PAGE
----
The teenage girls of Badaun, it’s ‘strange fruit‘, learned that the hard way: once their bodies had been used by those who wanted them, they weren’t needed any more. And no one else could have them. Not even they, themselves.

It’s no country, or world, for women (old or otherwise).

Hot, Bothered, and Devout: The Religious Policing of Sex

Yesterday, I posted a review essay on a pair of books by SN Balagangadhara and Rajiv Malhotra that critique the field of “Indian studies.” In my essay I attempted to place into some context the recent controversy over the recall from circulation of Wendy Doniger‘s book, The Hindus: An Alternative History.

Amongst the many charges leveled at Doniger’s writing is that she has “hurt” the sensibilities of devout Hindus. This accusation is often made against many modern scholars of Hinduism; Balagangadhara and Malhotra are part of this chorus. Thus, in my essay I noted the former’s critique of Jeffrey Kripal and Paul Courtright‘s  psychoanalytical takes on the mysticism of Ramakrishna Paramahansa and the legend of Ganesha and his conclusion that Kripal and Courtright were “indulging in mischief” and doing “violence” to “the experiential world of the Hindus.” Malhotra, of course, has been vigorously accusing Doniger of a variety of sins: her treatment of sexuality and sexual themes is one of them.

So, rather unsurprisingly, a centerpiece of these critiques is the offense caused to religious sensibilities by that which is supposed remain between the sheets.

I think we are entitled to be suspicious that whenever Hindus—in India, or elsewhere— or other devout folks–all over the world–get offended by academic or cultural responses to their religion, it invariably has something to do with sex, the one business that gets everyone hot and bothered under their cassocks and lungis. Reading Balagangadhara’s language of “violence” against Hindus, one would imagine the darkest depths of anti-Hindu sentiment had been plumbed. Rather disappointingly instead, it turns out Hindus are like religious prudes everywhere: sex and their gods or their saints do not go together; they are chaste, virtuous, asexual creatures. What a letdown for the civilization that gave us Khajuraho.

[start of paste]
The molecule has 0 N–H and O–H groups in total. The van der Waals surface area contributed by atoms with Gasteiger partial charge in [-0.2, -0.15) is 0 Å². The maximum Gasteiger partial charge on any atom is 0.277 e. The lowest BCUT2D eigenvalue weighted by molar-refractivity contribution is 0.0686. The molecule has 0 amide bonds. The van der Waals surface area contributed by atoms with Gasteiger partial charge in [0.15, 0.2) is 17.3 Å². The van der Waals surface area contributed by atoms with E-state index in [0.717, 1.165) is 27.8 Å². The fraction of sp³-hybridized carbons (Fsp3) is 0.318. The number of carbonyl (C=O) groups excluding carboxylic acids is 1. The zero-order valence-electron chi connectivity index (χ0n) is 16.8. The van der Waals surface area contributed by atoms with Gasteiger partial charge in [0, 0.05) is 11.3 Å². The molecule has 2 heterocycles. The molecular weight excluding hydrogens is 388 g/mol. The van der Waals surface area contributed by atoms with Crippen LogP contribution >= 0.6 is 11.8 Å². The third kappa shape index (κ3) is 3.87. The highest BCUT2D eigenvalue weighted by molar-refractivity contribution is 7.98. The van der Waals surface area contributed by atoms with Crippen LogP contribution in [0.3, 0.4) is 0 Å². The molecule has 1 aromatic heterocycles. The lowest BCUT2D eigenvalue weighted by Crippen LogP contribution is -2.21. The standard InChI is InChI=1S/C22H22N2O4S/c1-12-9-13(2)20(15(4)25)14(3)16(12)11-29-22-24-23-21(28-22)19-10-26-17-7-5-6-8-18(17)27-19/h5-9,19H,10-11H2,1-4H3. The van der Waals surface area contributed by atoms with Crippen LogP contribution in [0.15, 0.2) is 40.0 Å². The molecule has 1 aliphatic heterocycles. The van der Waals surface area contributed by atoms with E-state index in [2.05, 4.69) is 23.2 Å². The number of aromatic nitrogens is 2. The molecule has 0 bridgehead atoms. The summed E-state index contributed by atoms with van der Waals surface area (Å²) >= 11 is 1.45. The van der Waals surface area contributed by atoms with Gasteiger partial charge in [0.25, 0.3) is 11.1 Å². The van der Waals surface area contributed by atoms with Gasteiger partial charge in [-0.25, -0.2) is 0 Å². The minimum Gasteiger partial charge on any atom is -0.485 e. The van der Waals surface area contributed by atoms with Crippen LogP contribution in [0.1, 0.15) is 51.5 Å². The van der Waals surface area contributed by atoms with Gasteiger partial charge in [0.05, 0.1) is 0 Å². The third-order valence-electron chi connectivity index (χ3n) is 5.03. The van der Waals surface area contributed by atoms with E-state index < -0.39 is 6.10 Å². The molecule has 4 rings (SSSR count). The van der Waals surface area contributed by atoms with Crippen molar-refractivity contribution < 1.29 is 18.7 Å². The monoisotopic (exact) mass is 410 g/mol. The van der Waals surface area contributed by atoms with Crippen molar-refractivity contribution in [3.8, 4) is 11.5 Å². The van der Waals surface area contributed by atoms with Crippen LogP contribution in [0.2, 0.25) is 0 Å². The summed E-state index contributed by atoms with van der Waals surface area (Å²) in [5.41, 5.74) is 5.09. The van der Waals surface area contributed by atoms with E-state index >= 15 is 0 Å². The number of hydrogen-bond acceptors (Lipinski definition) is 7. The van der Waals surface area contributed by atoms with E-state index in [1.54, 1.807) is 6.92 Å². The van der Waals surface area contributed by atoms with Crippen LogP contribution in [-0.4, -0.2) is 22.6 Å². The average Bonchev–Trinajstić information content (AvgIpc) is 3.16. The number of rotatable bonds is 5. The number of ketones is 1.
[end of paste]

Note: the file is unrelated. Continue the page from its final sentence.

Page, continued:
By saying this, I do not mean to diminish the ascetic strains in Hinduism—like those pointed to, ironically enough, by Wendy Doniger—but rather to combat the impulses present in the responses to the scholarship of Kripal and Courtright that seek to cover up the erotic and sexual strains in Indian culture at large. Such stereotypical and clichéd outraged responses are, after all, not even in accord with Indian cultural mores. Risqué versions of tales taken from the Ramayana and the Mahabharata often make the rounds in India; there are too, among the young ‘uns, dirty ditties galore about its characters to be sung out loudly and coarsely. Those who sing them, and tell lewd jokes by the dozen about characters from the great Hindu epics, don’t seem to be hurt by their activities.